The Clarifying The Actual Words You Would Like To Hear People Saying Approach

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Imagine that you have taken over a team. They will obviously need to provide great service to their customers.

They will also need to satisfy their internal stakeholders – such as their managers or head office. People sometimes fall down on this aspect. They can get wrapped up in processes or criticise other departments.

Great service givers, however, realise that: “People buy success, they don’t buy the theory of success.”

So it is vital that they deliver success to both their internal and external stakeholders. There are many ways to encourage people to make this happen.

One approach is to get the team members to clarify the actual words they want to hear key stakeholders saying in the future. People can then do everything possible to achieve the picture of success.

Let’s explore how you may want to do this exercise when taking over the team.

Clarifying the actual words you would
like to hear the stakeholders saying

This exercise adds an emotional element to goal setting. In addition to setting economic targets, it describes what the team would like people to feel after their interactions with them. As Maya Angelou said:

“People will never forget how you made them feel.”

Many educators use this type of exercise when designing team workshops. They meet with the key stakeholders ahead of time and ask:

“What do we want people in your team to be feeling, thinking, saying and doing after the session?”

The stakeholders may want to hear the team members saying, for example:

“That was an enjoyable workshop. We now know where the team is heading.”

“We know the team’s strategy – plus the reasons for taking this direction – and we want to work towards achieving the goal.”

“We know our parts in making the strategy happen and how we can get some quick successes.”

Sales teams sometimes follow a similar approach before pitching for business. They clarify what they want the decision makers to be saying after they have made their presentation. Their answers may include the potential customers saying some of the following things.

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Imagine you are working with your new team. You can invite them to go through the following steps to achieve success.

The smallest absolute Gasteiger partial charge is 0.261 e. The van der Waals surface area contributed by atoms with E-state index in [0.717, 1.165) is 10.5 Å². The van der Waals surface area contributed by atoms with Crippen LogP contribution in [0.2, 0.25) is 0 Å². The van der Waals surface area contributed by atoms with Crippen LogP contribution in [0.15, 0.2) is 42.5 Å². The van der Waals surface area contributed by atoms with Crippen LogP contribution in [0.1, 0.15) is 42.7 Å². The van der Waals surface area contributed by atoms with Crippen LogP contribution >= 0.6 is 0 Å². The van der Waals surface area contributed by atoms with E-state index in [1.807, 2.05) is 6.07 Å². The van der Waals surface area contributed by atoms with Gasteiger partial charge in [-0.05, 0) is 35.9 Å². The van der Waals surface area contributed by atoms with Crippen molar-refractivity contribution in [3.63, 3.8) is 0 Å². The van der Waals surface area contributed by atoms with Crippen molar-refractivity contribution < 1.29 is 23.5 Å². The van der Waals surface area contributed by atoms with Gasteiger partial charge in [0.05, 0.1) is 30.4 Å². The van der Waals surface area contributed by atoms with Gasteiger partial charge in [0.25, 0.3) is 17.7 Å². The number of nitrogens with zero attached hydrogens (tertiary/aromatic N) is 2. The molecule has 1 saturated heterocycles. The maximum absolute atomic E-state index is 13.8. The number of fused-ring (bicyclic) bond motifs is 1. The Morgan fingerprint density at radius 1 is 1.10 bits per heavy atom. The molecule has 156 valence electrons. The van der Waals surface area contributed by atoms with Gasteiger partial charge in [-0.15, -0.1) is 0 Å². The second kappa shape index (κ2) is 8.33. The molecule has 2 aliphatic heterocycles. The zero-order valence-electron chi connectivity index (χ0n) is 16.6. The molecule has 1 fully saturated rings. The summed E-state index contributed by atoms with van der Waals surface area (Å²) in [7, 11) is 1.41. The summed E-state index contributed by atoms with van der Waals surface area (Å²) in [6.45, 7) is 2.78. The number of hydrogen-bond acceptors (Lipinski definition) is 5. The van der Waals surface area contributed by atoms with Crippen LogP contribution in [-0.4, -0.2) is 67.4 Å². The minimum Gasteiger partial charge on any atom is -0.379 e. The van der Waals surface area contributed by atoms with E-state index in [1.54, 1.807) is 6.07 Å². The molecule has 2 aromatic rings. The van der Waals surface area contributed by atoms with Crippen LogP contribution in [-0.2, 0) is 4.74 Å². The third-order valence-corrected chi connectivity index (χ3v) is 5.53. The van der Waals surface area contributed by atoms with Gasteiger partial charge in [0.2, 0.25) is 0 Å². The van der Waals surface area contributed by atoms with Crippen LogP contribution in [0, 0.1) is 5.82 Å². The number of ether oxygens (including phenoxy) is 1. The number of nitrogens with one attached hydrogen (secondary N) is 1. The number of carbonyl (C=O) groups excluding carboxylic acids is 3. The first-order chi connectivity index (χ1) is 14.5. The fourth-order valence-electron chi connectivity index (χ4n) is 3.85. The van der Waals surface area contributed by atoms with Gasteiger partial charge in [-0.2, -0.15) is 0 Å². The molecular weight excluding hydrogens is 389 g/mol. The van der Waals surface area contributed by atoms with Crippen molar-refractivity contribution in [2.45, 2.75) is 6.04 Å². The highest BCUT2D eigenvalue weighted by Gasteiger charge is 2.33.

People can brainstorm their key stakeholders
and write the actual names of these people

The internal stakeholders will include the managers to whom they report and other key people in the organisation. It is vital to deliver the goods to these people – otherwise life can be difficult.

The external stakeholders will include all their customers. They can write the actual names of key people within each of these accounts. Again, it will be vital to deliver success to these people.

People can refine the list, allocate one flip chart per stakeholder
and write the name of the stakeholder at the top of the flip chart

Some time ago I ran a session for 30 people in a pioneering company. They identified several groups of stakeholders.

These included: The Potential Buyers; The Venture Capitalists; John, The CEO; Sue, The Managing Director; The Customers – these were broken down into long-term customers, new customers and prospective customers; The Colleagues – the people working in the company.

Your team will have its own list of stakeholders. Once these have been established, you can invite people to take the next step.

People can describe the actual words they would
like to hear each of the stakeholders saying

Invite people to go to the flip chart that relates to the specific stakeholder they would like to focus on. You can encourage people:

To brainstorm and then agree on the actual words they would like to hear the specific stakeholder saying.

To make sure these are actual sentences – rather than management phrases – and to bring the sentences to life by giving examples.

For instance, for one of their managers to say:

“The team has got its act together. They keep me informed about their progress towards achieving the goals. There are no surprises, so I don’t have to worry about them.

“They got some early wins, which was reassuring. They also embody the company’s values in the way they do business.”

Let’s assume that the team members have completed this stage. They can then move on to the next step.

People can describe the specific things they can do to do
their best to ensure the stakeholders are saying these things

People can only do their best, of course, and focus on the things they can control. They can, for example, aim:

To clarify the stakeholder’s picture of success.

To clarify the Dos and Don’ts for working well with the stakeholder.

To be positive, professional and make clear contracts regarding what they will deliver – and when – for the stakeholder.

To provide great service and proactively inform the stakeholder about the progress towards achieving the goals.

To, when appropriate, present possible solutions to challenges.

To continually clarify: a) What they are doing well regarding the service they are providing and how they can do more of these things; b) What they can do better in the future and how.

To continually improve their professional offering and do what they can to help the stakeholder achieve success.

Different teams use this exercise in different ways. Some complete the flip charts and then put them around their work place. Others use them as wallpaper for their computers.

Great service givers keep referring to these aims. They then do their best to ensure their stakeholders are saying the desired things.

Here is the final exercise you can give the team. Invite them to complete the following flip chart and focus on doing these things to help each of their stakeholders to achieve success.

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